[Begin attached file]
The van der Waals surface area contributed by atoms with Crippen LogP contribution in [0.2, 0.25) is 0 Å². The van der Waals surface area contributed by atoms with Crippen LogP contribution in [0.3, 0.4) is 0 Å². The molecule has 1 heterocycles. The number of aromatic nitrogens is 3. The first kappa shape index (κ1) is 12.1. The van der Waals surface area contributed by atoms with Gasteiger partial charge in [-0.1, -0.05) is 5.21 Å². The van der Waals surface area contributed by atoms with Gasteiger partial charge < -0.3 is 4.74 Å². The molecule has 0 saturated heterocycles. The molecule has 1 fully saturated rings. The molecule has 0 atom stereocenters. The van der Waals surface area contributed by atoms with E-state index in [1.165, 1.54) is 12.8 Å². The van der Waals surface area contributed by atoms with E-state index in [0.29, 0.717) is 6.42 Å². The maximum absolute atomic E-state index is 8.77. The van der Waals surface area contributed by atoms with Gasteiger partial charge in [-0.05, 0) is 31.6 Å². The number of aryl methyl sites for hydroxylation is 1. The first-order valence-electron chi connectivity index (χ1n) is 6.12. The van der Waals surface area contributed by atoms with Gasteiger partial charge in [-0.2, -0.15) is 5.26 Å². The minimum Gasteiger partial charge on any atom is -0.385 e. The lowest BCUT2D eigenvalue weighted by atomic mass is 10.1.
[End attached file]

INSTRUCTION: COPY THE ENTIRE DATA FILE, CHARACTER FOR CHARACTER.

The van der Waals surface area contributed by atoms with Crippen LogP contribution in [0.2, 0.25) is 0 Å². The van der Waals surface area contributed by atoms with Crippen LogP contribution in [0.3, 0.4) is 0 Å². The molecule has 1 heterocycles. The number of aromatic nitrogens is 3. The first kappa shape index (κ1) is 12.1. The van der Waals surface area contributed by atoms with Gasteiger partial charge in [-0.1, -0.05) is 5.21 Å². The van der Waals surface area contributed by atoms with Gasteiger partial charge < -0.3 is 4.74 Å². The molecule has 0 saturated heterocycles. The molecule has 1 fully saturated rings. The molecule has 0 atom stereocenters. The van der Waals surface area contributed by atoms with E-state index in [1.165, 1.54) is 12.8 Å². The van der Waals surface area contributed by atoms with E-state index in [0.29, 0.717) is 6.42 Å². The maximum absolute atomic E-state index is 8.77. The van der Waals surface area contributed by atoms with Gasteiger partial charge in [-0.05, 0) is 31.6 Å². The number of aryl methyl sites for hydroxylation is 1. The first-order valence-electron chi connectivity index (χ1n) is 6.12. The van der Waals surface area contributed by atoms with Gasteiger partial charge in [-0.2, -0.15) is 5.26 Å². The minimum Gasteiger partial charge on any atom is -0.385 e. The lowest BCUT2D eigenvalue weighted by atomic mass is 10.1.